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Innovator in Residence Program

The Application Period is closed for the FY21 Innovator in Residence. Subscribe to the Labs Newsletter, follow us on Twitter @LC_Labs External, or check this page to receive updates on selected Innovators and the next application period.

About the Program

We've established a broad Innovator-in-Residence Program to support innovative and creative uses of our collections that showcase how the Library relates to and enriches the work, life, and imagination of the American people.

This competitive program seeks services of artists, journalists, researchers, teachers, and others willing to imagine and prototype examples of creative, innovative, and novel uses of Library of Congress digital collections in an artwork, visualization, application, or other publicly available tool, service, or exhibit.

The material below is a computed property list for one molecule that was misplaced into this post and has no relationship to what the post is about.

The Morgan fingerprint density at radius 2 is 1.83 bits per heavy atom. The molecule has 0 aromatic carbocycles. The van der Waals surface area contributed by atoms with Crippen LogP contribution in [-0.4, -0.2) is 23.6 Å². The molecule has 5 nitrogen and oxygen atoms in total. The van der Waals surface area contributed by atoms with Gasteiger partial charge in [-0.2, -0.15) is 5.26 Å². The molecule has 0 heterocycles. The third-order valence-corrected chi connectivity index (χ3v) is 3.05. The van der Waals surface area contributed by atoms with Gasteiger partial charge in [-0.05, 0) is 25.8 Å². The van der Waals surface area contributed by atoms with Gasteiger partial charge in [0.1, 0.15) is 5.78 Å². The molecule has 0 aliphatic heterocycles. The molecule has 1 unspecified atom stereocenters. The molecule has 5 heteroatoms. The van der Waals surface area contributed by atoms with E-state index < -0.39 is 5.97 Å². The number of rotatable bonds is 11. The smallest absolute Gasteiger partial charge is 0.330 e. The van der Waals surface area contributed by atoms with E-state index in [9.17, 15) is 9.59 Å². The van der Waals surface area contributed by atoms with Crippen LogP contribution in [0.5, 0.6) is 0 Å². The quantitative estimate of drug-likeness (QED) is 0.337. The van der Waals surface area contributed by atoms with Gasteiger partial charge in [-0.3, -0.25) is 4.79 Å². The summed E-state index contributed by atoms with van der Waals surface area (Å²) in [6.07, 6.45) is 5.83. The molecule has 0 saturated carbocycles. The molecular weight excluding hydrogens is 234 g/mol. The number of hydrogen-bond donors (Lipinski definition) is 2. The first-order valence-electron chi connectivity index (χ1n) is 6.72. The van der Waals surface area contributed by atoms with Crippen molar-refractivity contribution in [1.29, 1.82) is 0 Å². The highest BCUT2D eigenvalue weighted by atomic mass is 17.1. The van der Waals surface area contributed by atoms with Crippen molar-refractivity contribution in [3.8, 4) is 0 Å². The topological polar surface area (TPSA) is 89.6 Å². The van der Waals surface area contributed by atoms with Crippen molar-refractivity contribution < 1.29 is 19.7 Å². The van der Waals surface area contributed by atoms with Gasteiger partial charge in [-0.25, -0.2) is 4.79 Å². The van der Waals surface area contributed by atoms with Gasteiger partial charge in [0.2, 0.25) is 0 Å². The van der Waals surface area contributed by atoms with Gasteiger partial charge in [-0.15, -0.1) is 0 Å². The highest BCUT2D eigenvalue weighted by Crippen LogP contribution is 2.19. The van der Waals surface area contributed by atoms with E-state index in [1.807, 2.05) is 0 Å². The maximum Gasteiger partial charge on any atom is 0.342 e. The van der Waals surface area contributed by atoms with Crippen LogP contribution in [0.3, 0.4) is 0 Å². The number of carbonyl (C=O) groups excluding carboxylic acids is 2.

It is anticipated that to produce these examples a variety of specialized and advanced skills will be required; some of these skills include data visualization, computer programming, data management, and others that are gained only after achieving a high degree of expertise and training. These skills must also be combined with demonstrated ability and experience working and communicating in a professional setting for multiple stakeholders. The kinds of services we are seeking from this Innovator-in-Residence do not yet exist at the Library of Congress. The residency should result in one-of-a-kind projects, artworks, and other unique and innovative design features that are not obtainable from existing or other professional or technical services.

To see the full announcement for FY20 and FY21, visit the contract posting External

Prior Innovators

  • FY18-19 Jer Thorp - applied the idea of serendipity to the scale of LC collections through the podcast "Artist in the Archive" and a suite of applications
  • FY20 Brian Foo - created the application Citizen Dj to enable the public to discover and create from LC free to use sound collections.
  • FY20 Benjamin Charles Lee - created a way for users to explore visual content from historic newspapers in the Chronicling America collection using machine learning.
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